Huzzah Valley at Steeleville, MO October 4th & 5th, 2008


As per the request of Lt. George here is the report from the action at Huzzah Valley 4th and 5th October. 

Pvt. Archie, Bailey, Delker, Gentry, Sneed, and myself arrived at the location of the 1st Missouri Battalion late on the evening of 3rd October.  Lt. George, 1Sgt. Moran, Pvt. Blewitt, and Pvt. Carver had already setup camp.  We proceeded to bed down for the night. 

Reville came at 7am and 1Sgt. Moran conducted roll call.  Members of the 1stMo Dismounted fell in with us later that morning for drill.  Please excuse the informality and lack of surnames.  They were Cpl. Bearden, James, Kevin, and Richard.  All the men did their duty throughout the engagement.  Battalion Parade and Drill followed the Company Drill.  Lt. George told us later that we had received several complements on our ability to maneuver around the field.

Sister Isabelle Tennessee Sharp, local Temperance women, made a visit to camp due to rumors of strong drink within the 1st Missouri Battalion.  She managed to corner a few Privates inside Lt. George's tent but they made a quick escape that any Bushwhacker would have deemed worthy.  The soldiers did come to their senses and presented themselves to Sister Isabelle.  She learned them the ways of temperance and how they should shore up their moral fiber in order to gain a virtuous wife. 

At about 1:30 in the afternoon the Battalion took the field.  It seems that some Lincoln Lov'n  Dutchmen had found the courage to take the field against us.  Armed with our rifles and the knowledge that the good Lord Almighty was on our side set about the days work.  Every man did their duty to their utmost ability.  Lt. Col. Williams in command of the Battalion.  Major Looney was in command of the left wing and Major Cox was in command of the right wing.  We were honored to be Color Company for the engagement.  The battle that followed lasted about 30 minutes.  After a couple of pushes we withdrew a few yards to reorganize after taking some losses.  We were able to push all the way across the field and the German Hirelings left the field with us in command of the ground.  This also happened to be the first time for Pvt. Delker to see the elephant and I can report with great pleasure that he shouldered his responsibility very well and did honor to himself, his family, and the Cause for which we all fight.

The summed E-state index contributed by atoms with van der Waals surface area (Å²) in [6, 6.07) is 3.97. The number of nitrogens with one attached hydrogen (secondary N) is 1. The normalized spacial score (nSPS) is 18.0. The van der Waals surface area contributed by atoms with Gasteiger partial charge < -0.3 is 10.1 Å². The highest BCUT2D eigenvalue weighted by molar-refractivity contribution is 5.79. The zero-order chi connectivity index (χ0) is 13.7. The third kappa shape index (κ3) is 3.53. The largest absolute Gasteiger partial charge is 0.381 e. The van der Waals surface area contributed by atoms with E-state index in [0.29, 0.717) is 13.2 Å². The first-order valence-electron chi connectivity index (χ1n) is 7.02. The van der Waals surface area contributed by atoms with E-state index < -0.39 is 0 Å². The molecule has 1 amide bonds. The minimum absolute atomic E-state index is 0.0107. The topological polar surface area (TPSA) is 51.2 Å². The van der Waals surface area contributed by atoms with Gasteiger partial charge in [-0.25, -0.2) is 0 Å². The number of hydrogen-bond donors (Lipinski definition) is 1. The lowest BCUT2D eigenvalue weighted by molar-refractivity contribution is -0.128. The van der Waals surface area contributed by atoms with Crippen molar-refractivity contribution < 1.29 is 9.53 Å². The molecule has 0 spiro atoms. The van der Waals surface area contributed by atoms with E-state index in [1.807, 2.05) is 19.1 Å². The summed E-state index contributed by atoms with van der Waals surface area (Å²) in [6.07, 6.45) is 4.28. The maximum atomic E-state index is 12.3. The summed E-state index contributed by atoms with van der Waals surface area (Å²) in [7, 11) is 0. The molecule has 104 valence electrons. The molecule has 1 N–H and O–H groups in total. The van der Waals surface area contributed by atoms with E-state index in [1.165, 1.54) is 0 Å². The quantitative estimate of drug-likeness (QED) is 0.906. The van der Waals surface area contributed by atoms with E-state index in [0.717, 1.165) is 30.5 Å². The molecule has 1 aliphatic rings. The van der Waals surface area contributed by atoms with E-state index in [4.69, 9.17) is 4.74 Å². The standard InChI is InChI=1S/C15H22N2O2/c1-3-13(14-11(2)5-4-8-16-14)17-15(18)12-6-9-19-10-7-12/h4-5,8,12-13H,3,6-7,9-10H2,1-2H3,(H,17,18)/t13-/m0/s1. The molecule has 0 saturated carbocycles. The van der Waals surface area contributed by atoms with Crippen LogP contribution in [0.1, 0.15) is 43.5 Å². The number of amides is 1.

That night there was a great celebration.  There was a dance that several of our soldiers attended.  Afterwards there a fireworks display put on by our fellow soldiers in the artillery.

The next morning came without incident.  Lt. George drilled the company in the mid morning.  We practiced several maneuvers and the stacking of arms.  There were also rumors that a Yankee force was approaching our position again, it seemed the poor devils had not had enough.  We would much obliged to show them the way to hell.

At approximately 1:30 in the afternoon the battle commenced again over the same ground.   Major Looney took the 4th Company in the line of March away from the rest of the Battalion on the extreme left flank of the line.  Our Company still held the position of Color Company in the battle line.  Lt. Col. Williams marched us across the field of glory to meet the enemy and drive them from our home.  With great effectiveness of firing by company and then battalion we advanced toward the enemy and slowly drove them back.  Major Looney's force did its job keeping the enemy cavalry occupied and keeping pressure on the Union right.  When we had reached within 75 yards of the enemy line Major Looney's force rejoined the Battalion and we made the final push into that pale blue line and sent the Unionists back to where they came from.  Again our forces ended the day in command of the field

Privates Archie and Bailey were selected to be the Color Guard on both days of the engagement.  Both men did their duty with great honor and upheld the integrity of the 4th Missouri, themselves, and the great state of Missouri.


Your Obedient Servant,

Laurence Bryan

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